News two years ago that toolmaker Stanley Works was merging with Towson-based Black & Decker in a $4.5 billion deal sent ripples of uncertainty across the state.
The loss of a Fortune 500 company could not be good for the area, economic development officials feared. Many worried that the merger would result in major job losses and, in a worst-case scenario, the closure of Black & Decker's Towson campus, ending a century of power tool production and a storied history in the area.
Much of that fear was alleviated Tuesday when Stanley Black & Decker announced that it is investing $12 million in the 33-acre site and is committed to making the campus a major part of the business.
"We were somewhat apprehensive about what would happen, but this investment shows the commitment that Stanley Black & Decker has to Towson," Baltimore County Executive Kevin Kamenetz said in an interview Tuesday.
While some corporate jobs were eliminated or moved to Connecticut — Stanley's home base — nearly 1,100 people still work at the Towson offices, about the same number as before the merger. Company executives said Tuesday that they have 50 open positions at the facility and that future job growth is likely.
Executives at the power tool company said they decided to keep the Towson campus because it has a well-established group of engineers who are developing new products.
"We have the level of capability, talent and expertise here that gives us a competitive advantage," said Jeffery D. Ansell, Stanley Black & Decker senior vice president and group executive.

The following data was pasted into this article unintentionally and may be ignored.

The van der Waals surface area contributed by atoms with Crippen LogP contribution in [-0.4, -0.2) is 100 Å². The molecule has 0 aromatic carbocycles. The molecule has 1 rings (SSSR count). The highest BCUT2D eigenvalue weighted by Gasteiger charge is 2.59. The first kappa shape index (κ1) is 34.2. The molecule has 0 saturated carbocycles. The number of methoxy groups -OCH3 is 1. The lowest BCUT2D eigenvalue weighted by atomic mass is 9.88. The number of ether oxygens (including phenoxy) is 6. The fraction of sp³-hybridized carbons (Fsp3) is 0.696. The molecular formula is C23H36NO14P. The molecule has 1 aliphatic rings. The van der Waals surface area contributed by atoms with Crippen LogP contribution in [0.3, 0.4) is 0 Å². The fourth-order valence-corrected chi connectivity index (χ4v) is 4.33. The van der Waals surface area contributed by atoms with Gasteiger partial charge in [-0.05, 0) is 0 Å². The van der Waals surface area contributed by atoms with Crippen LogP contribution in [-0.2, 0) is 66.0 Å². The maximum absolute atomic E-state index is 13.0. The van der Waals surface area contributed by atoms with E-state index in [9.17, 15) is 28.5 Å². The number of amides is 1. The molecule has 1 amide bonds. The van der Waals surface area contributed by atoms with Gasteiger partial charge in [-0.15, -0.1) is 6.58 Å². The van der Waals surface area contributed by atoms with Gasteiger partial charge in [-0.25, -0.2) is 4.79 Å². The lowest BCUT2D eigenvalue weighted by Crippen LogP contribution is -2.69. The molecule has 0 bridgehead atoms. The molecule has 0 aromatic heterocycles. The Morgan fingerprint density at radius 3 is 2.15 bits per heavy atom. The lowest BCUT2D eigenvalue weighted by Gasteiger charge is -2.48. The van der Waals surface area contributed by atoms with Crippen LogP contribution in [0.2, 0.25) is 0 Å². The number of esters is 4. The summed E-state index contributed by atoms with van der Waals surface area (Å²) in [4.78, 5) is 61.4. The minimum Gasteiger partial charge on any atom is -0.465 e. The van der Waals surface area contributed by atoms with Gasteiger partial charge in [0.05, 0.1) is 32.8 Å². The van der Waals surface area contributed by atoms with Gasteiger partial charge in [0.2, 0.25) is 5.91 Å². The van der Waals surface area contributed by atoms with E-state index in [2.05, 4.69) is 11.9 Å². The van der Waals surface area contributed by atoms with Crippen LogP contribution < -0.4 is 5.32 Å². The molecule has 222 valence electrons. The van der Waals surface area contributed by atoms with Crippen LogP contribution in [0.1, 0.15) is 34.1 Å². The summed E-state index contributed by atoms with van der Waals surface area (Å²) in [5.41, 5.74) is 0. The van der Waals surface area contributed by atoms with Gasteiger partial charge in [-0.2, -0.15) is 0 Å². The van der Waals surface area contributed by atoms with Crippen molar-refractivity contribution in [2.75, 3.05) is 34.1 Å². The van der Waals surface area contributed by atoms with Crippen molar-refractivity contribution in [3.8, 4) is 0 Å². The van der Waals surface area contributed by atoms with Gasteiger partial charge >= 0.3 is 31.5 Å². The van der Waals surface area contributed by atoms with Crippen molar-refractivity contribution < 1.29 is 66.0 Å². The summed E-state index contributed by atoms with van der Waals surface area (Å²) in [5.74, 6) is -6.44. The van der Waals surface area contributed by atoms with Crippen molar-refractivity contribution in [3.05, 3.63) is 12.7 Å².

The Towson campus serves as headquarters of Stanley's Construction and Do It Yourself division and is where many of the company's new products will be developed. That division represents about half of the company's $10 billion in revenue, Ansell said during a news conference to announce the investment.
The investment, which will occur over the next five years, will be used to modernize the facility. Enhancements will include measures to reduce energy consumption and embrace green technologies.
The oldest building at the campus dates to 1917, the year Duncan Black and Alonzo Decker obtained the world's first patent for a portable power tool.
To help with the improvements, state officials have offered a $1 million loan through the Maryland Economic Development Assistance Authority and Fund. Baltimore County has offered to provide a loan of up to $100,000 to upgrade the property and has also offered recruitment help.
The campus, on Joppa Road in the Towson Commercial Revitalization District, also would be eligible for a county property tax credit on the increased assessment once the property is improved.
"When the merger first happened, nobody knew what was going to happen," said Christian Johansson, Maryland's secretary of business and economic development. "Now we are going to prepare for job growth."
1910: Duncan Black and Alonzo Decker quit their jobs and form their own company with $1,200 in capital. They initially make a bottle-capping machine and a candy-dipping device. They soon begin work on a power drill from a plant on South Calvert Street in today's Inner Harbor.
1917: The firm patents a drill design, called the world's first portable power drill with a pistol grip. It is related to a portable air compressor they also patented. Also, Black & Decker's first plant opens in Towson.
1919: Sales at the young company surpass $1 million annually.
1941: The company makes shells and tools for World War II.
1961: Black & Decker introduces the DustBuster cordless vacuum.
1968: Black & Decker develops a no-torque, cordless power drill used on the Apollo 16 and 17 missions to the moon. The drill is used to drill the moon's surface in the early 1970s.
2009: The company sees earnings decline in part because of the downturn in housing construction but says the demand for its products has started to stabilize.
2010: Stanley Works and Black & Decker announce they are merging in a $4.5 billion deal